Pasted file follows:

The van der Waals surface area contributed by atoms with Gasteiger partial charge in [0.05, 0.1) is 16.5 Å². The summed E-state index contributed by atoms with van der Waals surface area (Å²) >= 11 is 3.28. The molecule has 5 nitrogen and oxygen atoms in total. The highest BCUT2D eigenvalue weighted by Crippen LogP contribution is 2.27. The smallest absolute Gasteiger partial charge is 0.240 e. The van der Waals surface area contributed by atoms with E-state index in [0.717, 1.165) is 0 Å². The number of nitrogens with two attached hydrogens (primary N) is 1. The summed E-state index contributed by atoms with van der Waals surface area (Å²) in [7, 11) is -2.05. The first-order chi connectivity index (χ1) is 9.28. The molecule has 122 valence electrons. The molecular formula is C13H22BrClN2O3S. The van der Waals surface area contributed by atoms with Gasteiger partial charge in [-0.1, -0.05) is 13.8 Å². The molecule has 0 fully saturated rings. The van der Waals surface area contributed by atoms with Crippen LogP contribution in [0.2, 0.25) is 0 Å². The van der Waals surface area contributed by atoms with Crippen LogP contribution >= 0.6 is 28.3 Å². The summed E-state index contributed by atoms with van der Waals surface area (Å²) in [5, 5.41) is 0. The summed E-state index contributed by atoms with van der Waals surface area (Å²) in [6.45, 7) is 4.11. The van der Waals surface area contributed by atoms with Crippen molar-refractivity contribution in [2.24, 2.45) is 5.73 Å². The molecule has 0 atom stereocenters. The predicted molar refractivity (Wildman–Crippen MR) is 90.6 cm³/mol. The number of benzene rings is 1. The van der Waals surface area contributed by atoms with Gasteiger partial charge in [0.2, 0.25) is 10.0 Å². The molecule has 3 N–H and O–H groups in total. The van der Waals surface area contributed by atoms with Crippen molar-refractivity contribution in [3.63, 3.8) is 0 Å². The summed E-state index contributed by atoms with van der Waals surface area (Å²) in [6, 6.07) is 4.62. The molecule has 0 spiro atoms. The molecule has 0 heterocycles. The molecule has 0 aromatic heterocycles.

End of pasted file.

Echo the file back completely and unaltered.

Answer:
The van der Waals surface area contributed by atoms with Gasteiger partial charge in [0.05, 0.1) is 16.5 Å². The summed E-state index contributed by atoms with van der Waals surface area (Å²) >= 11 is 3.28. The molecule has 5 nitrogen and oxygen atoms in total. The highest BCUT2D eigenvalue weighted by Crippen LogP contribution is 2.27. The smallest absolute Gasteiger partial charge is 0.240 e. The van der Waals surface area contributed by atoms with E-state index in [0.717, 1.165) is 0 Å². The number of nitrogens with two attached hydrogens (primary N) is 1. The summed E-state index contributed by atoms with van der Waals surface area (Å²) in [7, 11) is -2.05. The first-order chi connectivity index (χ1) is 9.28. The molecule has 122 valence electrons. The molecular formula is C13H22BrClN2O3S. The van der Waals surface area contributed by atoms with Gasteiger partial charge in [-0.1, -0.05) is 13.8 Å². The molecule has 0 fully saturated rings. The van der Waals surface area contributed by atoms with Crippen LogP contribution in [0.2, 0.25) is 0 Å². The van der Waals surface area contributed by atoms with Crippen LogP contribution >= 0.6 is 28.3 Å². The summed E-state index contributed by atoms with van der Waals surface area (Å²) in [5, 5.41) is 0. The summed E-state index contributed by atoms with van der Waals surface area (Å²) in [6.45, 7) is 4.11. The van der Waals surface area contributed by atoms with Crippen molar-refractivity contribution in [2.24, 2.45) is 5.73 Å². The molecule has 0 atom stereocenters. The predicted molar refractivity (Wildman–Crippen MR) is 90.6 cm³/mol. The number of benzene rings is 1. The van der Waals surface area contributed by atoms with Gasteiger partial charge in [0.2, 0.25) is 10.0 Å². The molecule has 3 N–H and O–H groups in total. The van der Waals surface area contributed by atoms with Crippen molar-refractivity contribution in [3.63, 3.8) is 0 Å². The summed E-state index contributed by atoms with van der Waals surface area (Å²) in [6, 6.07) is 4.62. The molecule has 0 spiro atoms. The molecule has 0 heterocycles. The molecule has 0 aromatic heterocycles.